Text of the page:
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By Chibuike Oguh
NEW YORK (Reuters) -Apollo Global Management Inc said on Thursday its fourth-quarter adjusted net income rose 77% owing to strong earnings from its retirement services business, although that was partly offset by a steep decline in its private equity portfolio.
The New York-based firm said adjusted net income rose to $853.2 million, up from $483 million a year earlier. That translated to adjusted net income per share of $1.42, which was below the average analyst forecast of $1.50 per share, according to financial data provider Refinitiv.
Apollo’s shares were down 6.33%, underperforming the private equity index, which was trading higher.
The growth in Apollo’s earnings was largely the result of the $685.2 million income it generated from investing the capital of retirement services provider Athene Holdings.
Apollo completed its merger with Athene in January last year, helping the firm to report a big year-on-year jump in earnings even as its rivals posted lower income especially in the second half of 2022.
Financial market volatility, inflation, recession worries and geopolitical tensions have made it difficult for private equity firms to sell assets for top dollar. Blackstone Inc, KKR & Co Inc, and Carlyle Group Inc all reported lower earnings because of slower asset sales.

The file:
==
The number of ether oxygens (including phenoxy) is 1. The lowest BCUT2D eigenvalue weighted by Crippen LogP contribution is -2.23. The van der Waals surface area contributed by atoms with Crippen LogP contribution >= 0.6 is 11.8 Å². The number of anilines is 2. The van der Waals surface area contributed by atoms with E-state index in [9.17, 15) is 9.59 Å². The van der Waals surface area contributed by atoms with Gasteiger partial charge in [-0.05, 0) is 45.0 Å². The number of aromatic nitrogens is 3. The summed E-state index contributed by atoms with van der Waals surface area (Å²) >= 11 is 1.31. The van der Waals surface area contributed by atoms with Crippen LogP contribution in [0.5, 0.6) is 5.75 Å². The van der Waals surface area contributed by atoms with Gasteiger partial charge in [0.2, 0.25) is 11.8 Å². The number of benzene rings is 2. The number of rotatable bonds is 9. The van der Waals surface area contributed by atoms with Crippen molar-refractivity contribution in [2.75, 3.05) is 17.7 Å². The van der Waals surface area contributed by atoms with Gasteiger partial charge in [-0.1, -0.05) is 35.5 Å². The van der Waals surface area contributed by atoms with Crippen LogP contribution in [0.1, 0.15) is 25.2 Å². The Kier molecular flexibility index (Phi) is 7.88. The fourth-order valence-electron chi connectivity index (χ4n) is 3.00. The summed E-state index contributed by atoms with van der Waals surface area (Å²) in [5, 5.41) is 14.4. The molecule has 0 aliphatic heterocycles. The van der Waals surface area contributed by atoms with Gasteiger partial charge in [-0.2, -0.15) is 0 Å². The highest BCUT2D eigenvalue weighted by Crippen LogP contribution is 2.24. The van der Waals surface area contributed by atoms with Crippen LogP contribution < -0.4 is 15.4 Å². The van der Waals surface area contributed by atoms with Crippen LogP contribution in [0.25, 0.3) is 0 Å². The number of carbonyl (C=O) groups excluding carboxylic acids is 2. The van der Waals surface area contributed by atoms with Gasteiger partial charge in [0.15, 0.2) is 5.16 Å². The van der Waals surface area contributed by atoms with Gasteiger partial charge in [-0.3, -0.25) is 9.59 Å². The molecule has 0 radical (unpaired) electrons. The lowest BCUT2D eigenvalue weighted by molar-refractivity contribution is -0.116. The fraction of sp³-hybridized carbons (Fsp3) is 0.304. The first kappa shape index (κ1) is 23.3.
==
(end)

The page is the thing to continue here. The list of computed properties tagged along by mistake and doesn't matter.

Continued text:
Apollo also saw its profits from its private equity portfolio fall by 86% to $27.7 million as it cashed out on fewer investments during the quarter.
Apollo had announced on Wednesday that it had created a new unit, Atlas SP Partners, to house the majority of the Securitized Products Group (SPG) assets it purchased from Credit Suisse Group last year. The new acquisition is set to help Apollo reach its annual target of originating $150 billion of investment grade credit by 2026, Apollo Chief Executive Marc Rowan said during an analyst call on Thursday.
“We now have 15 platforms, including seven platforms, which were new additions during 2022,” Rowan said. “We are definitely on track here to meet or exceed our $150 billion annual target at the end of 2026.”
Apollo said its income from management fees rose 16% to $561.3 million as Apollo benefited from the fees stemming from acquiring U.S. asset management firm Griffin Capital, increased capital flows from Athene and strong fundraising. That helped fee-related earnings reach a record $394 million.
“Apollo continues to execute on its strategic plan with solid growth and we expect 2023 momentum to remain robust, though fourth-quarter spread-related earnings dynamics could marginally weigh on expectations,” Goldman Sachs analysts wrote in a note to investors.
Apollo said its private equity funds appreciated 5.4%, its corporate credit funds rose 2.6% and its hybrid value funds gained 3.9%. The private equity funds of Blackstone and Carlyle rose 3.8% and 1% respectively, while KKR said its private equity funds were flat.
Under generally accepted accounting principles (GAAP), Apollo’s net income more than doubled to $584 million, up from $244 million a year earlier owing to investment gains from Athene.
Apollo said its raised $28 billion of new capital, retained $51 billion of unspent capital, and had total assets under management of $548 billion. It declared a quarterly divided of 40 cents per share.
(Reporting by Chibuike Oguh in New York; Editing by Jamie Freed and Andrea Ricci)